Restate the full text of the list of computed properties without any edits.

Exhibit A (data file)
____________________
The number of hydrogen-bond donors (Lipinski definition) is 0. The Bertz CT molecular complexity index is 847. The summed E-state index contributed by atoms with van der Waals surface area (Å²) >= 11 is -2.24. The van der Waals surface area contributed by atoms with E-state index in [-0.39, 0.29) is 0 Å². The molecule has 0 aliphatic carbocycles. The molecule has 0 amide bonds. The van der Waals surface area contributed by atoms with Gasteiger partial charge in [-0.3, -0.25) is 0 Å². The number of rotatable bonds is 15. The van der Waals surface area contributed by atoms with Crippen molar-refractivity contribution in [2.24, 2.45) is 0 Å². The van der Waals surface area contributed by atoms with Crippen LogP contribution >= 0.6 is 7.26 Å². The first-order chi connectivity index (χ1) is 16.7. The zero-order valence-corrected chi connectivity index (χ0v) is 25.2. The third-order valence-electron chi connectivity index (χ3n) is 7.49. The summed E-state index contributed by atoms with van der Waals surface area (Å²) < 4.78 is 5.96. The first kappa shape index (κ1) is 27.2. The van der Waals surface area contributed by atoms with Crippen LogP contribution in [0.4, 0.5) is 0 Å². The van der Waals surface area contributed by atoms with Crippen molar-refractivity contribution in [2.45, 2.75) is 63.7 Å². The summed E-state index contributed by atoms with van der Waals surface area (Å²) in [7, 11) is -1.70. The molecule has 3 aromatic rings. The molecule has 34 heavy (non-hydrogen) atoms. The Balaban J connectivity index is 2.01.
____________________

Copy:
The number of hydrogen-bond donors (Lipinski definition) is 0. The Bertz CT molecular complexity index is 847. The summed E-state index contributed by atoms with van der Waals surface area (Å²) >= 11 is -2.24. The van der Waals surface area contributed by atoms with E-state index in [-0.39, 0.29) is 0 Å². The molecule has 0 aliphatic carbocycles. The molecule has 0 amide bonds. The van der Waals surface area contributed by atoms with Gasteiger partial charge in [-0.3, -0.25) is 0 Å². The number of rotatable bonds is 15. The van der Waals surface area contributed by atoms with Crippen molar-refractivity contribution in [2.24, 2.45) is 0 Å². The van der Waals surface area contributed by atoms with Crippen LogP contribution >= 0.6 is 7.26 Å². The first-order chi connectivity index (χ1) is 16.7. The zero-order valence-corrected chi connectivity index (χ0v) is 25.2. The third-order valence-electron chi connectivity index (χ3n) is 7.49. The summed E-state index contributed by atoms with van der Waals surface area (Å²) < 4.78 is 5.96. The first kappa shape index (κ1) is 27.2. The van der Waals surface area contributed by atoms with Crippen LogP contribution in [0.4, 0.5) is 0 Å². The van der Waals surface area contributed by atoms with Crippen molar-refractivity contribution in [2.45, 2.75) is 63.7 Å². The summed E-state index contributed by atoms with van der Waals surface area (Å²) in [7, 11) is -1.70. The molecule has 3 aromatic rings. The molecule has 34 heavy (non-hydrogen) atoms. The Balaban J connectivity index is 2.01.